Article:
Treatment with Echinacea extract (Purple coneflower). 1 study conducted, with 431 children. Does not reduce cold symptoms and does not speed up recovery. Mild side effects, rash pretty common. Dangerous for children with allergy.
Do not use this treatment:
It is not effective in treating cold symptoms or in shortening their duration. Side effects are usually minor, but allergic reaction may vary from rash (common) to severe reaction (rare).
Note that while infections with various strains of Corona viruses are responsible for most cases of common cold, the new corona virus strain, SARS-CoV-2, leads to an entirely different coronavirus infectious disease, COVID-19. The research of treatments for COVID-19 is still pre mature and not based on solid evidence. Therefore, at this stage, we can only speculate that effective treatments for common cold (and related Corona virus strains) may prove effective for Corona disease 2019 (COVID-19) and the related SARS-CoV-2 strain. Please don't count on it.
Purple Coneflower (Echinacea purpurea)
Children with cold, 2 to 16 years old
Varies with preparation. Follow the instruction that come with the product.
Treatment of Common Cold symptoms
Ineffective, does not seem to reduce Common Cold symptoms in children. Does not seem to speed up recovery.
Common side effects in children include mainly rash. Rare side effects include upset stomach, and severe allergic reaction.
Common Cold (symptoms caused by viral infection of the upper respiratory system).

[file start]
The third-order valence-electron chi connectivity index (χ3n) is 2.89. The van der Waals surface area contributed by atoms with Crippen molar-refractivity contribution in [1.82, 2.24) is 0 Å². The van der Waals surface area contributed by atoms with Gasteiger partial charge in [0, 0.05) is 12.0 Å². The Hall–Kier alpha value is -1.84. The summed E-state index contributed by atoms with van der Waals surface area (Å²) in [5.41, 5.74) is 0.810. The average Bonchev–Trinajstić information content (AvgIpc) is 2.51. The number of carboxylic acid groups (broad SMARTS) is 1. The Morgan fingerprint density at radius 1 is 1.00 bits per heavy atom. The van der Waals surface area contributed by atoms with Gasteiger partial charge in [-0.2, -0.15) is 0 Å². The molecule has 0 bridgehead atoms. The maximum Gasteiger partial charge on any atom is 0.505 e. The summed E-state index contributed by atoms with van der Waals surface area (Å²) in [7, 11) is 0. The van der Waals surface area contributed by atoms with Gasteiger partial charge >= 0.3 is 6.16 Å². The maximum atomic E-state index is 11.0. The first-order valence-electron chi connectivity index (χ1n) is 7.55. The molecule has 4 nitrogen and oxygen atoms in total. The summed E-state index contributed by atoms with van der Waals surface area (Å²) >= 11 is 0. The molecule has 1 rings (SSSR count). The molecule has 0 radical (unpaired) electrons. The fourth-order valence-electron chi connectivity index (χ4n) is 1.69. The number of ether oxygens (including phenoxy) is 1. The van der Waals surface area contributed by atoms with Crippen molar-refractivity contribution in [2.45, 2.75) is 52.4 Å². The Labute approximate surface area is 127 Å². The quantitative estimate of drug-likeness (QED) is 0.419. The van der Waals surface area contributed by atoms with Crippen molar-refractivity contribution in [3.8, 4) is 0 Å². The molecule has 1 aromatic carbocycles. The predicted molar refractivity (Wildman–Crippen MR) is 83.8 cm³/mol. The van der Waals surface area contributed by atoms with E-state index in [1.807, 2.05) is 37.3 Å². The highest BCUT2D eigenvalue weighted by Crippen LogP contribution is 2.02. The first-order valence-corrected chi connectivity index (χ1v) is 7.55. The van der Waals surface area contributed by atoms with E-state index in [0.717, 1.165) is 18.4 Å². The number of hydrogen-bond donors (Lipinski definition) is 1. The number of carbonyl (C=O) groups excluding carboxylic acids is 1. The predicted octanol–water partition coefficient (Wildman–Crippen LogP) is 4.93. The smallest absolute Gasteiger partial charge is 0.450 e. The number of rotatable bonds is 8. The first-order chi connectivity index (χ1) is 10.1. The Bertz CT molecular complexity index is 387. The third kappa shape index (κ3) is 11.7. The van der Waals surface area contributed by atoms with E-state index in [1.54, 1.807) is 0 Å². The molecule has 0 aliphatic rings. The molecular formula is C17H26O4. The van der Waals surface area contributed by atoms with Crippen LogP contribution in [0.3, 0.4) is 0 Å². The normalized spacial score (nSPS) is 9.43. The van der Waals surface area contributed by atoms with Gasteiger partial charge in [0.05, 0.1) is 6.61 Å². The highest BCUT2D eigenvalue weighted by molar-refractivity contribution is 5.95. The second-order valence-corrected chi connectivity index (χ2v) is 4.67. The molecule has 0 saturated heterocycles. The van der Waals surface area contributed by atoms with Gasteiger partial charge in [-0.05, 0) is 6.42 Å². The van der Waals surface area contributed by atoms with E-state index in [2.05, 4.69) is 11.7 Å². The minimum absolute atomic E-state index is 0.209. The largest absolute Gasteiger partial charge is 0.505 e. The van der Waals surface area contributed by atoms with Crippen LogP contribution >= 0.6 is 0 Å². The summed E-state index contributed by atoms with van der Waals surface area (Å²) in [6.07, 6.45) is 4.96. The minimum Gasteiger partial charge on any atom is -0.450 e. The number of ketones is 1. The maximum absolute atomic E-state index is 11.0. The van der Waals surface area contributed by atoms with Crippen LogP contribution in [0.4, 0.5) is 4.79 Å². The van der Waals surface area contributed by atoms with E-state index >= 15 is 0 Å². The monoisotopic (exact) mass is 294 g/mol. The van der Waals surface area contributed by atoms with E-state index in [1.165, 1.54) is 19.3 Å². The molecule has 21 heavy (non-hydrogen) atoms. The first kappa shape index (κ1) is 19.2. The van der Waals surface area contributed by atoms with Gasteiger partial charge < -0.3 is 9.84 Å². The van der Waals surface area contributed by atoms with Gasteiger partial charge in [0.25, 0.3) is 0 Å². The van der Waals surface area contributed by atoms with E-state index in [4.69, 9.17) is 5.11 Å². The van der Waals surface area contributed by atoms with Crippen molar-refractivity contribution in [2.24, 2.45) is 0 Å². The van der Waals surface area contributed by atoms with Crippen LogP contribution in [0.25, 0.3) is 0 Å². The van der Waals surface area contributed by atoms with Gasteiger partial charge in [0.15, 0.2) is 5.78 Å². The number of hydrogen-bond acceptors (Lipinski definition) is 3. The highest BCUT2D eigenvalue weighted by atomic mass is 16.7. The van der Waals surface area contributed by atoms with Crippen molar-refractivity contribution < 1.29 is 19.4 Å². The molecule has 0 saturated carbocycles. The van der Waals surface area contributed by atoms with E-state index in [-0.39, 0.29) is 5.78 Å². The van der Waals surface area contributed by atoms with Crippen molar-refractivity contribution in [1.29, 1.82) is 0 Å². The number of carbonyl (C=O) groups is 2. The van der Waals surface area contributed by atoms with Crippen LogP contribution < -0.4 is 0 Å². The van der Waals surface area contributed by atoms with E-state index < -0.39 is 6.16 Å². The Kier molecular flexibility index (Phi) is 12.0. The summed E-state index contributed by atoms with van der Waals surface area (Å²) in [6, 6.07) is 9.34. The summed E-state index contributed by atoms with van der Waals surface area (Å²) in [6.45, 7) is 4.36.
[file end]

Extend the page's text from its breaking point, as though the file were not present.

Symptoms and signs:
Cough, general discomfort, headache, runny nose, sneezing, sore throat, stuffy nose and weakness.
Bacterial infections: lung infection, middle ear infection, strep throat, sinus infection.
Echinacea extract (alternative medicine)
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Echinacea is a genus, or group of herbaceous flowering plants in the daisy family. The Echinacea genus has nine species, which are commonly called purple coneflowers. They are found only in eastern and central North America, where they are found growing in moist to dry prairies and open wooded areas. They have large, showy heads of composite flowers, blooming from early to late summer. Echinacea purpurea is used in folk medicine. Although there are multiple scientific reviews and meta-analyses published on the supposed immunological effects of echinacea, significant variability of echinacea products used among studies limited conclusions about effects and safety, consequently leading to non-approval of any health benefit or anti-disease activity. (source)
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